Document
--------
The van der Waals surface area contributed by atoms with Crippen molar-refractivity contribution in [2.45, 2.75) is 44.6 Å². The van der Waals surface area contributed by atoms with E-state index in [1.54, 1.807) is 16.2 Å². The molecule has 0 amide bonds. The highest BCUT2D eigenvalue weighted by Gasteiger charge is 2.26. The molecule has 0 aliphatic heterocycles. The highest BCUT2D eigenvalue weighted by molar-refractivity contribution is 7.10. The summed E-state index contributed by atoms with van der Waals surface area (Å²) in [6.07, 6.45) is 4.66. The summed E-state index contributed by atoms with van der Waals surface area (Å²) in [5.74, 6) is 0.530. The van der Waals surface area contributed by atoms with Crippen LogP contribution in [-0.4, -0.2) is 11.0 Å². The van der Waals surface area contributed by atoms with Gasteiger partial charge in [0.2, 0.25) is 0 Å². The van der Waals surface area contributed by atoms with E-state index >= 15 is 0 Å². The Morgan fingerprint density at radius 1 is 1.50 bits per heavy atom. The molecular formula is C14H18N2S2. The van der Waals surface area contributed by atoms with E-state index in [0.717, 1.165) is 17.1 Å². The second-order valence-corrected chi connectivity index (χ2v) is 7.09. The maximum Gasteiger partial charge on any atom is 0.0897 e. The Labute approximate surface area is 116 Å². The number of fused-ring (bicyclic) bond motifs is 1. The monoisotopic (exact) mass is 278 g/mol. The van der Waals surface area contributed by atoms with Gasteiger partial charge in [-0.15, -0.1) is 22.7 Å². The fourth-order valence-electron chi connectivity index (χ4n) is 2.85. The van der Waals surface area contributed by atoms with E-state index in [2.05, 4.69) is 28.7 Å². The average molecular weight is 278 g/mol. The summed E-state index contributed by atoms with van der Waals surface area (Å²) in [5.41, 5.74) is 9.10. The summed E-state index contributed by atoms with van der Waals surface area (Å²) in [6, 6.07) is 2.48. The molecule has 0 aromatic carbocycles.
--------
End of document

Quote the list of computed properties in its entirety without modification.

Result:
The van der Waals surface area contributed by atoms with Crippen molar-refractivity contribution in [2.45, 2.75) is 44.6 Å². The van der Waals surface area contributed by atoms with E-state index in [1.54, 1.807) is 16.2 Å². The molecule has 0 amide bonds. The highest BCUT2D eigenvalue weighted by Gasteiger charge is 2.26. The molecule has 0 aliphatic heterocycles. The highest BCUT2D eigenvalue weighted by molar-refractivity contribution is 7.10. The summed E-state index contributed by atoms with van der Waals surface area (Å²) in [6.07, 6.45) is 4.66. The summed E-state index contributed by atoms with van der Waals surface area (Å²) in [5.74, 6) is 0.530. The van der Waals surface area contributed by atoms with Crippen LogP contribution in [-0.4, -0.2) is 11.0 Å². The van der Waals surface area contributed by atoms with Gasteiger partial charge in [0.2, 0.25) is 0 Å². The van der Waals surface area contributed by atoms with E-state index >= 15 is 0 Å². The Morgan fingerprint density at radius 1 is 1.50 bits per heavy atom. The molecular formula is C14H18N2S2. The van der Waals surface area contributed by atoms with E-state index in [0.717, 1.165) is 17.1 Å². The second-order valence-corrected chi connectivity index (χ2v) is 7.09. The maximum Gasteiger partial charge on any atom is 0.0897 e. The Labute approximate surface area is 116 Å². The number of fused-ring (bicyclic) bond motifs is 1. The monoisotopic (exact) mass is 278 g/mol. The van der Waals surface area contributed by atoms with Gasteiger partial charge in [-0.15, -0.1) is 22.7 Å². The fourth-order valence-electron chi connectivity index (χ4n) is 2.85. The van der Waals surface area contributed by atoms with E-state index in [2.05, 4.69) is 28.7 Å². The average molecular weight is 278 g/mol. The summed E-state index contributed by atoms with van der Waals surface area (Å²) in [5.41, 5.74) is 9.10. The summed E-state index contributed by atoms with van der Waals surface area (Å²) in [6, 6.07) is 2.48. The molecule has 0 aromatic carbocycles.